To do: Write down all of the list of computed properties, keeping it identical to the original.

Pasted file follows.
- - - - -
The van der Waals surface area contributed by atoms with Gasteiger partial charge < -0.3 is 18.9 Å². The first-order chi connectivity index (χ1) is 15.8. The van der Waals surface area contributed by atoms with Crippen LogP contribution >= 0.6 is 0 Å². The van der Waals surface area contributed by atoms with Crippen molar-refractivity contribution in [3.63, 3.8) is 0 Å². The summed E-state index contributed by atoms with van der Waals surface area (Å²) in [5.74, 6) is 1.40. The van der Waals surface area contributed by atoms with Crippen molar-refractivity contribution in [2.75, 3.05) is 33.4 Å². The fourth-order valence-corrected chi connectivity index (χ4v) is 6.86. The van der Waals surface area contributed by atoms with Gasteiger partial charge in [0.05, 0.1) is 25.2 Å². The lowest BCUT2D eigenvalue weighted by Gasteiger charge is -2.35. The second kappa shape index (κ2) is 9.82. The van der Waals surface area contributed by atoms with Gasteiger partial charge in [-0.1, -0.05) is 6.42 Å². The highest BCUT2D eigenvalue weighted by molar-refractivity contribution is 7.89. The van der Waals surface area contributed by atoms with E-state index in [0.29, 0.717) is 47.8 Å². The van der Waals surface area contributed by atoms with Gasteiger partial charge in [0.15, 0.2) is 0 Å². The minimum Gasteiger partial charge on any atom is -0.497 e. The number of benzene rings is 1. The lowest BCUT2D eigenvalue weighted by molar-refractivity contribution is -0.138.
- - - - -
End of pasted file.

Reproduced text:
The van der Waals surface area contributed by atoms with Gasteiger partial charge < -0.3 is 18.9 Å². The first-order chi connectivity index (χ1) is 15.8. The van der Waals surface area contributed by atoms with Crippen LogP contribution >= 0.6 is 0 Å². The van der Waals surface area contributed by atoms with Crippen molar-refractivity contribution in [3.63, 3.8) is 0 Å². The summed E-state index contributed by atoms with van der Waals surface area (Å²) in [5.74, 6) is 1.40. The van der Waals surface area contributed by atoms with Crippen molar-refractivity contribution in [2.75, 3.05) is 33.4 Å². The fourth-order valence-corrected chi connectivity index (χ4v) is 6.86. The van der Waals surface area contributed by atoms with Gasteiger partial charge in [0.05, 0.1) is 25.2 Å². The lowest BCUT2D eigenvalue weighted by Gasteiger charge is -2.35. The second kappa shape index (κ2) is 9.82. The van der Waals surface area contributed by atoms with Gasteiger partial charge in [-0.1, -0.05) is 6.42 Å². The highest BCUT2D eigenvalue weighted by molar-refractivity contribution is 7.89. The van der Waals surface area contributed by atoms with E-state index in [0.29, 0.717) is 47.8 Å². The van der Waals surface area contributed by atoms with Gasteiger partial charge in [0.15, 0.2) is 0 Å². The minimum Gasteiger partial charge on any atom is -0.497 e. The number of benzene rings is 1. The lowest BCUT2D eigenvalue weighted by molar-refractivity contribution is -0.138.